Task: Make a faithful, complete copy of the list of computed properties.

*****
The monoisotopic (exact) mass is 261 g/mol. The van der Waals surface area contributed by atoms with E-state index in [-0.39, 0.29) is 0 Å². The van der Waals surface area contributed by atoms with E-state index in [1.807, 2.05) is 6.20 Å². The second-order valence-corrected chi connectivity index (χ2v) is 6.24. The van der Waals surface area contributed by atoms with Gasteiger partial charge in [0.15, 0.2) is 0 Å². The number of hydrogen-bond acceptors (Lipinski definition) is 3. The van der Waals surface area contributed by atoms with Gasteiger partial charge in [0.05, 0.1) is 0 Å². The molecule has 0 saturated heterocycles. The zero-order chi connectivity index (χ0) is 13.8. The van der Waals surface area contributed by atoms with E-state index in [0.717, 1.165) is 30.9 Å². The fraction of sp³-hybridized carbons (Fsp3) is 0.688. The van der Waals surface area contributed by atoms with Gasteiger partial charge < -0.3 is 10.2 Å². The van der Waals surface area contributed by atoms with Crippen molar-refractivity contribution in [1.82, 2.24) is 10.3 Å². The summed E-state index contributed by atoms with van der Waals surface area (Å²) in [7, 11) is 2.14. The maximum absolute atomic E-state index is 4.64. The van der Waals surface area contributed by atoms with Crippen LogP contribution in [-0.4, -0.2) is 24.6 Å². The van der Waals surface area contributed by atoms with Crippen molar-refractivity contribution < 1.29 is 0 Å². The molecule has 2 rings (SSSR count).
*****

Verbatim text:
The monoisotopic (exact) mass is 261 g/mol. The van der Waals surface area contributed by atoms with E-state index in [-0.39, 0.29) is 0 Å². The van der Waals surface area contributed by atoms with E-state index in [1.807, 2.05) is 6.20 Å². The second-order valence-corrected chi connectivity index (χ2v) is 6.24. The van der Waals surface area contributed by atoms with Gasteiger partial charge in [0.15, 0.2) is 0 Å². The number of hydrogen-bond acceptors (Lipinski definition) is 3. The van der Waals surface area contributed by atoms with Gasteiger partial charge in [0.05, 0.1) is 0 Å². The molecule has 0 saturated heterocycles. The zero-order chi connectivity index (χ0) is 13.8. The van der Waals surface area contributed by atoms with E-state index in [0.717, 1.165) is 30.9 Å². The fraction of sp³-hybridized carbons (Fsp3) is 0.688. The van der Waals surface area contributed by atoms with Gasteiger partial charge < -0.3 is 10.2 Å². The van der Waals surface area contributed by atoms with Crippen molar-refractivity contribution in [1.82, 2.24) is 10.3 Å². The summed E-state index contributed by atoms with van der Waals surface area (Å²) in [7, 11) is 2.14. The maximum absolute atomic E-state index is 4.64. The van der Waals surface area contributed by atoms with Crippen LogP contribution in [-0.4, -0.2) is 24.6 Å². The van der Waals surface area contributed by atoms with Crippen molar-refractivity contribution < 1.29 is 0 Å². The molecule has 2 rings (SSSR count).